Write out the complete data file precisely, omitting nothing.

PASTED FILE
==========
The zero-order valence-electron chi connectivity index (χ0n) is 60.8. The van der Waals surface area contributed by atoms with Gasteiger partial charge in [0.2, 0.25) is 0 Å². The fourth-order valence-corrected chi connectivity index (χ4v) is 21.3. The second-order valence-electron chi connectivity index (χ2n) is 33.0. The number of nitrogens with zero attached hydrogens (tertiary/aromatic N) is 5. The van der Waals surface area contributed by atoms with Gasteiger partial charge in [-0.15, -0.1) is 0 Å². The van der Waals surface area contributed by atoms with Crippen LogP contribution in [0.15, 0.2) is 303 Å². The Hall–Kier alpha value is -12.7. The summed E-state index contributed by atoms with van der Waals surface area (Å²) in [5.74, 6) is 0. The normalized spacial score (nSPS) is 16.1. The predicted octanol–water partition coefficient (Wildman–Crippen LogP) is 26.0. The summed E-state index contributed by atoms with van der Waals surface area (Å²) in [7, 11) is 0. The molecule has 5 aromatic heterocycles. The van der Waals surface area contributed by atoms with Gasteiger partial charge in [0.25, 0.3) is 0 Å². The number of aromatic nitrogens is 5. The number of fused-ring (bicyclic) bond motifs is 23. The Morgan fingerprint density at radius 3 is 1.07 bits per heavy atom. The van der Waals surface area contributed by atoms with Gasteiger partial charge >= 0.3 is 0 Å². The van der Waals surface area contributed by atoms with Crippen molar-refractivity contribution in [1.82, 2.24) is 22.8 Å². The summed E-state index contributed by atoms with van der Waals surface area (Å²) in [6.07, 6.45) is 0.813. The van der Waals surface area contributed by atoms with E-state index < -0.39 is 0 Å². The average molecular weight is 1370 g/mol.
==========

The zero-order valence-electron chi connectivity index (χ0n) is 60.8. The van der Waals surface area contributed by atoms with Gasteiger partial charge in [0.2, 0.25) is 0 Å². The fourth-order valence-corrected chi connectivity index (χ4v) is 21.3. The second-order valence-electron chi connectivity index (χ2n) is 33.0. The number of nitrogens with zero attached hydrogens (tertiary/aromatic N) is 5. The van der Waals surface area contributed by atoms with Gasteiger partial charge in [-0.15, -0.1) is 0 Å². The van der Waals surface area contributed by atoms with Crippen LogP contribution in [0.15, 0.2) is 303 Å². The Hall–Kier alpha value is -12.7. The summed E-state index contributed by atoms with van der Waals surface area (Å²) in [5.74, 6) is 0. The normalized spacial score (nSPS) is 16.1. The predicted octanol–water partition coefficient (Wildman–Crippen LogP) is 26.0. The summed E-state index contributed by atoms with van der Waals surface area (Å²) in [7, 11) is 0. The molecule has 5 aromatic heterocycles. The van der Waals surface area contributed by atoms with Gasteiger partial charge in [0.25, 0.3) is 0 Å². The number of aromatic nitrogens is 5. The number of fused-ring (bicyclic) bond motifs is 23. The Morgan fingerprint density at radius 3 is 1.07 bits per heavy atom. The van der Waals surface area contributed by atoms with Gasteiger partial charge >= 0.3 is 0 Å². The van der Waals surface area contributed by atoms with Crippen molar-refractivity contribution in [1.82, 2.24) is 22.8 Å². The summed E-state index contributed by atoms with van der Waals surface area (Å²) in [6.07, 6.45) is 0.813. The van der Waals surface area contributed by atoms with E-state index < -0.39 is 0 Å². The average molecular weight is 1370 g/mol.